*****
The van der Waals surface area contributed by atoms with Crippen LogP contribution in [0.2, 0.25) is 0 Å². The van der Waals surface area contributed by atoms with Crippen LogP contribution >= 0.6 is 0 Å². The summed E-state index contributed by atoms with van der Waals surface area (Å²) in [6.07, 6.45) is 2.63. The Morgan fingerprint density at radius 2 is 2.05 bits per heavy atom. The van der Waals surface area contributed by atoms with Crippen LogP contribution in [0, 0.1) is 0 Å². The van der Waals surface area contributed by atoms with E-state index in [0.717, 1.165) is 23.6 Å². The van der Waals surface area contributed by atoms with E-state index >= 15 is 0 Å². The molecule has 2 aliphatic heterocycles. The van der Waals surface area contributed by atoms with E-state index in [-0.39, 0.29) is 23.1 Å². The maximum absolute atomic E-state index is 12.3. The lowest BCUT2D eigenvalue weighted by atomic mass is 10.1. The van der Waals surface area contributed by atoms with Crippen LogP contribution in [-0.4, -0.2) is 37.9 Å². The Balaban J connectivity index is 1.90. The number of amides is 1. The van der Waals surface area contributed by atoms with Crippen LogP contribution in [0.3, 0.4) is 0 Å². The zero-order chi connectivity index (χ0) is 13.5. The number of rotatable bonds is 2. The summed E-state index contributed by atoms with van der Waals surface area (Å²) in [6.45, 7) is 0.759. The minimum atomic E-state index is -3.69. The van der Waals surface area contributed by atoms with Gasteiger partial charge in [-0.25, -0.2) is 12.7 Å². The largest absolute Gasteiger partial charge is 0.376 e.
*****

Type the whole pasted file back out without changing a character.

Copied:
The van der Waals surface area contributed by atoms with Crippen LogP contribution in [0.2, 0.25) is 0 Å². The van der Waals surface area contributed by atoms with Crippen LogP contribution >= 0.6 is 0 Å². The summed E-state index contributed by atoms with van der Waals surface area (Å²) in [6.07, 6.45) is 2.63. The Morgan fingerprint density at radius 2 is 2.05 bits per heavy atom. The van der Waals surface area contributed by atoms with Crippen LogP contribution in [0, 0.1) is 0 Å². The van der Waals surface area contributed by atoms with E-state index in [0.717, 1.165) is 23.6 Å². The van der Waals surface area contributed by atoms with E-state index >= 15 is 0 Å². The molecule has 2 aliphatic heterocycles. The van der Waals surface area contributed by atoms with E-state index in [-0.39, 0.29) is 23.1 Å². The maximum absolute atomic E-state index is 12.3. The lowest BCUT2D eigenvalue weighted by atomic mass is 10.1. The van der Waals surface area contributed by atoms with Crippen LogP contribution in [-0.4, -0.2) is 37.9 Å². The Balaban J connectivity index is 1.90. The number of amides is 1. The van der Waals surface area contributed by atoms with Crippen LogP contribution in [0.3, 0.4) is 0 Å². The zero-order chi connectivity index (χ0) is 13.5. The number of rotatable bonds is 2. The summed E-state index contributed by atoms with van der Waals surface area (Å²) in [6.45, 7) is 0.759. The minimum atomic E-state index is -3.69. The van der Waals surface area contributed by atoms with Gasteiger partial charge in [-0.25, -0.2) is 12.7 Å². The largest absolute Gasteiger partial charge is 0.376 e.